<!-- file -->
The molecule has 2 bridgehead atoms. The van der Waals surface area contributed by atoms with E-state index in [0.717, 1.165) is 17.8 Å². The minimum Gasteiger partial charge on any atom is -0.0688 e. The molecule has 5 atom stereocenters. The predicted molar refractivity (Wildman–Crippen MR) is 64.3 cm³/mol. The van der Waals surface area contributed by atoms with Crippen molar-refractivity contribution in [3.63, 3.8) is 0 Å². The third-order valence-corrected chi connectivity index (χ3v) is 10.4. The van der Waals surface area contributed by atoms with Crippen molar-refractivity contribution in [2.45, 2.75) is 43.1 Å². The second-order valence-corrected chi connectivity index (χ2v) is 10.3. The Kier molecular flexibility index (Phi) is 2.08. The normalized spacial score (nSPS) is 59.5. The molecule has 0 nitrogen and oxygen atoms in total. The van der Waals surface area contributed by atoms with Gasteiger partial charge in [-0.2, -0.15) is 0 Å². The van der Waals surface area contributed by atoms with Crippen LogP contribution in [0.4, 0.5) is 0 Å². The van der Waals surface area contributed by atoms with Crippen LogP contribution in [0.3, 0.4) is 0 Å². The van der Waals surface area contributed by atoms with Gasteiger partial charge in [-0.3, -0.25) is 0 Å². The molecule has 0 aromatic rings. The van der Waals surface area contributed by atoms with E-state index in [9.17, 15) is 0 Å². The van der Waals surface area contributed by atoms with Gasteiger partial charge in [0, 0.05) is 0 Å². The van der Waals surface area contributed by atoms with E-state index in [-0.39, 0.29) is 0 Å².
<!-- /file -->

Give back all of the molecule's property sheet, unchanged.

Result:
The molecule has 2 bridgehead atoms. The van der Waals surface area contributed by atoms with E-state index in [0.717, 1.165) is 17.8 Å². The minimum Gasteiger partial charge on any atom is -0.0688 e. The molecule has 5 atom stereocenters. The predicted molar refractivity (Wildman–Crippen MR) is 64.3 cm³/mol. The van der Waals surface area contributed by atoms with Crippen molar-refractivity contribution in [3.63, 3.8) is 0 Å². The third-order valence-corrected chi connectivity index (χ3v) is 10.4. The van der Waals surface area contributed by atoms with Crippen molar-refractivity contribution in [2.45, 2.75) is 43.1 Å². The second-order valence-corrected chi connectivity index (χ2v) is 10.3. The Kier molecular flexibility index (Phi) is 2.08. The normalized spacial score (nSPS) is 59.5. The molecule has 0 nitrogen and oxygen atoms in total. The van der Waals surface area contributed by atoms with Gasteiger partial charge in [-0.2, -0.15) is 0 Å². The van der Waals surface area contributed by atoms with Crippen LogP contribution in [0.4, 0.5) is 0 Å². The van der Waals surface area contributed by atoms with Crippen LogP contribution in [0.3, 0.4) is 0 Å². The van der Waals surface area contributed by atoms with Gasteiger partial charge in [-0.3, -0.25) is 0 Å². The molecule has 0 aromatic rings. The van der Waals surface area contributed by atoms with E-state index in [9.17, 15) is 0 Å². The van der Waals surface area contributed by atoms with Gasteiger partial charge in [0, 0.05) is 0 Å². The van der Waals surface area contributed by atoms with E-state index in [-0.39, 0.29) is 0 Å².